×
You will be redirected back to your article in seconds

Anime stays niche

Japanese pic's sun fails to rise in U.S. megaplexes

If anime was ever going to be the kind of mainstream cultural phenomenon in the U.S. that it is in Asia, 2003 sure seemed like a good year for it to happen.

Early in the year, Disney’s English-language release of Hayao Miyazaki’s “Spirited Away” captured the Oscar for animated feature amid big-budget competish from the likes of “Ice Age” and “Lilo & Stitch.”

“Spirited Away” was subsequently released wide on more than 700 U.S. screens, but it only managed to take in $10 million in domestic box office.

This has caused some to wonder if anime would ever catch on with U.S. theatrical auds in the same way that, say, CGI-animated pics have.

“I would never have guessed (anime) was going to become as popular (in the States) as it is, just within the animated fan group and homevideo sales,” says Fred Patten, author of “Watching Anime, Reading Manga” and who’s now-defunct Streamline Pictures was among the first to distribute anime domestically. “But I don’t know whether American adults can be persuaded to go see more anime theatrical releases.”

That’s not to say the genre hasn’t found an audience in the U.S.

Homevid distributors including ADV Films and Geneon Entertainment have built thriving businesses in the U.S. distributing anime DVDs to niche auds of primarily young adult males. Others, including Anchor Bay Entertainment, are aggressively entering the anime market.

Meanwhile, TV Japanimation hits such as “Pokemon,” “Digimon” and “Yu-Gi-Oh!” have translated well into kids TV ratings. Feature adaptations such as “Pokemon: The First Movie,” which took in $85 million in domestic B.O. in 1999, have been just as successful at bringing kids (and purists) into theaters.

Hope still springs eternal among anime enthusiasts that a U.S. theatrical release will catch on in the same big way that, say, “Shark Tale” did.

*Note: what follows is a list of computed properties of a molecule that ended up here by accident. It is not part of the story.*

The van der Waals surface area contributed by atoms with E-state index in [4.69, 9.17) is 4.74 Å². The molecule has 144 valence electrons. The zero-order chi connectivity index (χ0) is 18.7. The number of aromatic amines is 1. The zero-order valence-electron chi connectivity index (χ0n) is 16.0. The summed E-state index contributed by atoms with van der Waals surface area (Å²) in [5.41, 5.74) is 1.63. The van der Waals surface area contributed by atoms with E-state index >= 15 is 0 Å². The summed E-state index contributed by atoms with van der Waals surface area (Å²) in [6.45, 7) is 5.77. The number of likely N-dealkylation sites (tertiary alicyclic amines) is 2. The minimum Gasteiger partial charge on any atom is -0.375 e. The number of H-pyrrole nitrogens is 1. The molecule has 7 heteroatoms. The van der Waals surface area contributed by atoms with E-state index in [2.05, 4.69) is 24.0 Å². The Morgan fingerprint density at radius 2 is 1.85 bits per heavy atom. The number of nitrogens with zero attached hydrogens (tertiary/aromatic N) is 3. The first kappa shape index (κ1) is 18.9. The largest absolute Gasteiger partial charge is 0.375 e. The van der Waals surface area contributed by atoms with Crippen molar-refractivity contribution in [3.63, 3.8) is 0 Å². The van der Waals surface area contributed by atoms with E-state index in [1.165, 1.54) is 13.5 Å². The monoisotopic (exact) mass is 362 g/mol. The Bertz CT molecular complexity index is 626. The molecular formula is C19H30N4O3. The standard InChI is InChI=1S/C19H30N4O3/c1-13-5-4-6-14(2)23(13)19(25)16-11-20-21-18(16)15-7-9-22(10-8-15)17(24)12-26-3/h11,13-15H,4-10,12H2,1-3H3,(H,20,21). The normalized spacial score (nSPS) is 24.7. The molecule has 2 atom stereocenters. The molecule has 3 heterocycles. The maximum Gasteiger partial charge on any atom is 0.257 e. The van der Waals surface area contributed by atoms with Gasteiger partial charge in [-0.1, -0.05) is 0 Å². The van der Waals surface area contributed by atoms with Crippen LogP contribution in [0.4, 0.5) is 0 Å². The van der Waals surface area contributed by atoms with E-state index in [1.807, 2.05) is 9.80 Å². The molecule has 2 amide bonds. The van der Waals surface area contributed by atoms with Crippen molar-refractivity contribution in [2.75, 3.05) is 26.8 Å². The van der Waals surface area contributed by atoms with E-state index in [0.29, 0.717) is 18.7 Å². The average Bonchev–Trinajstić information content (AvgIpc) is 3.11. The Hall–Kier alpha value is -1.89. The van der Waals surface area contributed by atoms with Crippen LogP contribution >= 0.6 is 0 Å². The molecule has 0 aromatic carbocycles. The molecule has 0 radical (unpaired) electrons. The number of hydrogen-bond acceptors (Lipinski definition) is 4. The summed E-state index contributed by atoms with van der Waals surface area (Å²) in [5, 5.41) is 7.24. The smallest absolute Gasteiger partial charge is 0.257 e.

In any event, there are two anime-style pics that could contend in this year’s Oscar race :

  • “Ghost in the Shell 2: Innocence,” from Japan, is a PG13-rated follow-up to the 1995 cult classic, and was released by DreamWorks’ indie division, Go Fish Pictures.

  • “Sky Blue,” from South Korea, combines cel and digital animation as well as live-action footage and miniatures to tell a futuristic sci-fi adventure story with an environmental message. It will open for a qualifying run in Los Angeles on Dec. 31, barely squeaking through the Academy of Motion Picture Arts & Sciences’ year-end eligibility window.

Even if one of these two produces another Oscar win for anime, their U.S. distribs don’t expect them to produce big revenue at the box office.

Production budgets for anime, which are dwarfed by those of big-studio CGI fare, allow for far more modestly scaled distribution models. “We did the movie for about a tenth of what other studios spend to make (animated) movies,” notes Sunmin Park, who produced the English-language version of “Sky Blue.” The pic came in at under $15 million.

With only 30-35 prints active at any one time, “Ghost in the Shell 2” is on pace to earn about $1 million in domestic B.O.

Michael Vollman, who oversees marketing for Go Fish Pictures, says the studio is pleased with that kind of performance.